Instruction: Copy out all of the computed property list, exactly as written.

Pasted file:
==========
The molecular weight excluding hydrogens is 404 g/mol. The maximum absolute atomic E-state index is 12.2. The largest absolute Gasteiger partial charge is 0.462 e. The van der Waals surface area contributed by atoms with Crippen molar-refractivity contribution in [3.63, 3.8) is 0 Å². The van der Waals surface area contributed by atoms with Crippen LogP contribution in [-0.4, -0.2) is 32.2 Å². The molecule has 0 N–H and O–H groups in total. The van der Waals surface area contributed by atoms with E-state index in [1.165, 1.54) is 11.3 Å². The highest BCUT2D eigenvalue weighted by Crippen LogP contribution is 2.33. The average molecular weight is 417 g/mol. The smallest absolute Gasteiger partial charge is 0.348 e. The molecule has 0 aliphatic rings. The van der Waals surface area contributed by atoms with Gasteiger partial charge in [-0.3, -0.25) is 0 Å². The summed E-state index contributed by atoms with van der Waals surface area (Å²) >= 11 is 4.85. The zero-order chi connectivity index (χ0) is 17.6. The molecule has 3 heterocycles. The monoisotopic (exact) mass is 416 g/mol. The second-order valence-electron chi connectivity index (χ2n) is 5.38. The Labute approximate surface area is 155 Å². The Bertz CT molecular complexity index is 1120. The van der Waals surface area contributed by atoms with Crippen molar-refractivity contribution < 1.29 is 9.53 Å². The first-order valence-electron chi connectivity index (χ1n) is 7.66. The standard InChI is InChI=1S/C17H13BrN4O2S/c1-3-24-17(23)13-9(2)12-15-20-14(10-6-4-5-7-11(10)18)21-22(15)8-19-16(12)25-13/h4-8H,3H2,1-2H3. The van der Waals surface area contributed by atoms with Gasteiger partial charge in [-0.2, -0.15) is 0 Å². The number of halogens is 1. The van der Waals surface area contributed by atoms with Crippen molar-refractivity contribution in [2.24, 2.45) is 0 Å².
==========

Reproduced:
The molecular weight excluding hydrogens is 404 g/mol. The maximum absolute atomic E-state index is 12.2. The largest absolute Gasteiger partial charge is 0.462 e. The van der Waals surface area contributed by atoms with Crippen molar-refractivity contribution in [3.63, 3.8) is 0 Å². The van der Waals surface area contributed by atoms with Crippen LogP contribution in [-0.4, -0.2) is 32.2 Å². The molecule has 0 N–H and O–H groups in total. The van der Waals surface area contributed by atoms with E-state index in [1.165, 1.54) is 11.3 Å². The highest BCUT2D eigenvalue weighted by Crippen LogP contribution is 2.33. The average molecular weight is 417 g/mol. The smallest absolute Gasteiger partial charge is 0.348 e. The molecule has 0 aliphatic rings. The van der Waals surface area contributed by atoms with Gasteiger partial charge in [-0.3, -0.25) is 0 Å². The summed E-state index contributed by atoms with van der Waals surface area (Å²) >= 11 is 4.85. The zero-order chi connectivity index (χ0) is 17.6. The molecule has 3 heterocycles. The monoisotopic (exact) mass is 416 g/mol. The second-order valence-electron chi connectivity index (χ2n) is 5.38. The Labute approximate surface area is 155 Å². The Bertz CT molecular complexity index is 1120. The van der Waals surface area contributed by atoms with Crippen molar-refractivity contribution < 1.29 is 9.53 Å². The first-order valence-electron chi connectivity index (χ1n) is 7.66. The standard InChI is InChI=1S/C17H13BrN4O2S/c1-3-24-17(23)13-9(2)12-15-20-14(10-6-4-5-7-11(10)18)21-22(15)8-19-16(12)25-13/h4-8H,3H2,1-2H3. The van der Waals surface area contributed by atoms with Gasteiger partial charge in [-0.2, -0.15) is 0 Å². The number of halogens is 1. The van der Waals surface area contributed by atoms with Crippen molar-refractivity contribution in [2.24, 2.45) is 0 Å².